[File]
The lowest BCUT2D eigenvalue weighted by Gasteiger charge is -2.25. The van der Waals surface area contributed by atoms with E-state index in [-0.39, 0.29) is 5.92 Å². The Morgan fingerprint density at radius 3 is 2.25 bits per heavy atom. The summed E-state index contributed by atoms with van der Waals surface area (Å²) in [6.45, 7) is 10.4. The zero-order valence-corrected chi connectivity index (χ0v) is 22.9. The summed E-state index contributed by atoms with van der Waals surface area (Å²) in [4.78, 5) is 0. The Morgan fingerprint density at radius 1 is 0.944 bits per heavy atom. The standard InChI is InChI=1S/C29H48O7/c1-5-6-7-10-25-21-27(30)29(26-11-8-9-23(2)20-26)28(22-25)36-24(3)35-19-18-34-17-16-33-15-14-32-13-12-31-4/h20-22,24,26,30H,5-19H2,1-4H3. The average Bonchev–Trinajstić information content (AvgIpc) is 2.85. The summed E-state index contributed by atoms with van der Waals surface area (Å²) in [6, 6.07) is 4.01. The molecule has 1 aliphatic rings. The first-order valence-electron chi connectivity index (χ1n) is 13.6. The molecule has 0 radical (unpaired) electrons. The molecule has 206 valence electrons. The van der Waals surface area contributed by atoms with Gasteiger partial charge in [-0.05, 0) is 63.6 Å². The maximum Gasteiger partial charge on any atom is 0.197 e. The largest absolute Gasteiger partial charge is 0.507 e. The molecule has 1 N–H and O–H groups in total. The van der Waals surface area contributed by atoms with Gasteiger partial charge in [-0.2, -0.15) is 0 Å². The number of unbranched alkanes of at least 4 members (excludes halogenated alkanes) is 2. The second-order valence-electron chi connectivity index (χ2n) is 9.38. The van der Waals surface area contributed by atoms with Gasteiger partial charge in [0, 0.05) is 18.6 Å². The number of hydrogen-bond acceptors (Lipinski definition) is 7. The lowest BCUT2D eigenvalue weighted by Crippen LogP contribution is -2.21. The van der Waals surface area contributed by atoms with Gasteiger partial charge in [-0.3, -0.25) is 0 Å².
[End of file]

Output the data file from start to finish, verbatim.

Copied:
The lowest BCUT2D eigenvalue weighted by Gasteiger charge is -2.25. The van der Waals surface area contributed by atoms with E-state index in [-0.39, 0.29) is 5.92 Å². The Morgan fingerprint density at radius 3 is 2.25 bits per heavy atom. The summed E-state index contributed by atoms with van der Waals surface area (Å²) in [6.45, 7) is 10.4. The zero-order valence-corrected chi connectivity index (χ0v) is 22.9. The summed E-state index contributed by atoms with van der Waals surface area (Å²) in [4.78, 5) is 0. The Morgan fingerprint density at radius 1 is 0.944 bits per heavy atom. The standard InChI is InChI=1S/C29H48O7/c1-5-6-7-10-25-21-27(30)29(26-11-8-9-23(2)20-26)28(22-25)36-24(3)35-19-18-34-17-16-33-15-14-32-13-12-31-4/h20-22,24,26,30H,5-19H2,1-4H3. The average Bonchev–Trinajstić information content (AvgIpc) is 2.85. The summed E-state index contributed by atoms with van der Waals surface area (Å²) in [6, 6.07) is 4.01. The molecule has 1 aliphatic rings. The first-order valence-electron chi connectivity index (χ1n) is 13.6. The molecule has 0 radical (unpaired) electrons. The molecule has 206 valence electrons. The van der Waals surface area contributed by atoms with Gasteiger partial charge in [-0.05, 0) is 63.6 Å². The maximum Gasteiger partial charge on any atom is 0.197 e. The largest absolute Gasteiger partial charge is 0.507 e. The molecule has 1 N–H and O–H groups in total. The van der Waals surface area contributed by atoms with Gasteiger partial charge in [-0.2, -0.15) is 0 Å². The number of unbranched alkanes of at least 4 members (excludes halogenated alkanes) is 2. The second-order valence-electron chi connectivity index (χ2n) is 9.38. The van der Waals surface area contributed by atoms with Gasteiger partial charge in [0, 0.05) is 18.6 Å². The number of hydrogen-bond acceptors (Lipinski definition) is 7. The lowest BCUT2D eigenvalue weighted by Crippen LogP contribution is -2.21. The van der Waals surface area contributed by atoms with Gasteiger partial charge in [-0.3, -0.25) is 0 Å².